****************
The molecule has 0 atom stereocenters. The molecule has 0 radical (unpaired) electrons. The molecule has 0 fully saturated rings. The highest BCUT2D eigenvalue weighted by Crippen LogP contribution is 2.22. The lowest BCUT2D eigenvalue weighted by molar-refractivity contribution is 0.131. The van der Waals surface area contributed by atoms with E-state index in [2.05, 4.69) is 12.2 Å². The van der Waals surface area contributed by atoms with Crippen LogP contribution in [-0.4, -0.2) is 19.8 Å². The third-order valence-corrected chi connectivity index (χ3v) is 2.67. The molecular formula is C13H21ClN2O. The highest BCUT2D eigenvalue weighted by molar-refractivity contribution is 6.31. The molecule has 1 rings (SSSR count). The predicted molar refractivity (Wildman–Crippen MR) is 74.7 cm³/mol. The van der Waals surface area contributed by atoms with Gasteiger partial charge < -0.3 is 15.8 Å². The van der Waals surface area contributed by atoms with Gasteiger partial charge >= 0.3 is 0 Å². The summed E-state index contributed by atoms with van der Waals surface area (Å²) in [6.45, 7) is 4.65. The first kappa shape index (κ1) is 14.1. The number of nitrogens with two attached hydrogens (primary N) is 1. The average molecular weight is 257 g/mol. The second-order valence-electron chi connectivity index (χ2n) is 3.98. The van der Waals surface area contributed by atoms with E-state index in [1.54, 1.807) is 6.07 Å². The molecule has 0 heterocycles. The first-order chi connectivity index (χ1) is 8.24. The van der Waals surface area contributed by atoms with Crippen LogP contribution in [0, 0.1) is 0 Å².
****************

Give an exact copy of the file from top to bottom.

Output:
The molecule has 0 atom stereocenters. The molecule has 0 radical (unpaired) electrons. The molecule has 0 fully saturated rings. The highest BCUT2D eigenvalue weighted by Crippen LogP contribution is 2.22. The lowest BCUT2D eigenvalue weighted by molar-refractivity contribution is 0.131. The van der Waals surface area contributed by atoms with E-state index in [2.05, 4.69) is 12.2 Å². The van der Waals surface area contributed by atoms with Crippen LogP contribution in [-0.4, -0.2) is 19.8 Å². The third-order valence-corrected chi connectivity index (χ3v) is 2.67. The molecular formula is C13H21ClN2O. The highest BCUT2D eigenvalue weighted by molar-refractivity contribution is 6.31. The molecule has 1 rings (SSSR count). The predicted molar refractivity (Wildman–Crippen MR) is 74.7 cm³/mol. The van der Waals surface area contributed by atoms with Gasteiger partial charge < -0.3 is 15.8 Å². The van der Waals surface area contributed by atoms with Gasteiger partial charge >= 0.3 is 0 Å². The summed E-state index contributed by atoms with van der Waals surface area (Å²) in [6.45, 7) is 4.65. The first kappa shape index (κ1) is 14.1. The number of nitrogens with two attached hydrogens (primary N) is 1. The average molecular weight is 257 g/mol. The second-order valence-electron chi connectivity index (χ2n) is 3.98. The van der Waals surface area contributed by atoms with E-state index in [1.54, 1.807) is 6.07 Å². The molecule has 0 heterocycles. The first-order chi connectivity index (χ1) is 8.24. The van der Waals surface area contributed by atoms with Crippen LogP contribution in [0, 0.1) is 0 Å².